Scott and I headed out today after work to do a little more trail mapping. We were joking about getting tired of mapping the trails in this park (since we’re nearly done) and that we should go to another park for a change. What’s left is mostly little bits and pieces here and there, scattered throughout the park.
On the way back to the car, sun setting in the west (always a good place for the sun to set. If you ever notice it setting in the east, it’s time to buy a new compass), Scott headed off-trail, looking for the first, preferably non-toxic mushroom of the year. Instead, he found something else.
The little stone is a prehistoric hand hold, also known as a bearing block. It’s the top part of a bow drill, which can be used either for starting fires or for drilling holes in wood, stone, bone, or just about anything else. This one has a very deep hole, meaning it’s been used quite a lot. It’s also been shaped to fit perfectly into your right hand. I then found what may be a crude hand axe. We also found some other signs in the area that maybe, and this is very tentative, this may have been a significant Native American site. Obviously, the sun was setting and we weren’t going to do much in the dark, but both Scott and I felt there was more to find.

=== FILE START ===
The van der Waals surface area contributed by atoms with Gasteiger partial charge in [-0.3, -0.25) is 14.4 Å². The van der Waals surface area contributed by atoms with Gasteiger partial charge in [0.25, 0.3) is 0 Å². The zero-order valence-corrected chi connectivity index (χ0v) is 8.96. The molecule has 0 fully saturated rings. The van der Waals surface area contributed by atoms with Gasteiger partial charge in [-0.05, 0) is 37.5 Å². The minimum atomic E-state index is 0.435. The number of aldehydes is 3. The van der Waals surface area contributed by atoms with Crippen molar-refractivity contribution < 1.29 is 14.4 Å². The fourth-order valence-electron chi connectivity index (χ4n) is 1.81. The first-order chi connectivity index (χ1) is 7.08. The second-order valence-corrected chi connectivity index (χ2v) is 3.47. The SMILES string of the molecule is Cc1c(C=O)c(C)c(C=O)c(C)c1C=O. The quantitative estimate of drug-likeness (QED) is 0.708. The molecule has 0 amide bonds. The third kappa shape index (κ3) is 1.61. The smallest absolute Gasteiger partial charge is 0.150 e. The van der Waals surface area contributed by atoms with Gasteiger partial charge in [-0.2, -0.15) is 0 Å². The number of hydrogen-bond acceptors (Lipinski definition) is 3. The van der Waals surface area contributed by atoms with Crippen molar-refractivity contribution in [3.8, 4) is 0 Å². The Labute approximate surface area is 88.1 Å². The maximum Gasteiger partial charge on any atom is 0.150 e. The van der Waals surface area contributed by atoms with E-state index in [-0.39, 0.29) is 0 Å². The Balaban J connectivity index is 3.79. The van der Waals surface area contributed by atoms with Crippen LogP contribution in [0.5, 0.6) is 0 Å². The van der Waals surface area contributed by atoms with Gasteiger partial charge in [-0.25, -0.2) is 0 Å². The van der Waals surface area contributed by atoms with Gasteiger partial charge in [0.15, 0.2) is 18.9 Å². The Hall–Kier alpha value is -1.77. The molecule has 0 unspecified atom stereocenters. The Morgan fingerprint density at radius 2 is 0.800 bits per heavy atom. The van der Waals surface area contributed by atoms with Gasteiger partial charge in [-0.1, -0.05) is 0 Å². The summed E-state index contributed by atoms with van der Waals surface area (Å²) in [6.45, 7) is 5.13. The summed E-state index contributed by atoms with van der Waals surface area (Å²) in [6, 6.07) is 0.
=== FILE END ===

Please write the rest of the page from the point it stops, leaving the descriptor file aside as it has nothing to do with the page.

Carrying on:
Just when you think there’s no major finds left in this park, a whole new area of exploration opens up…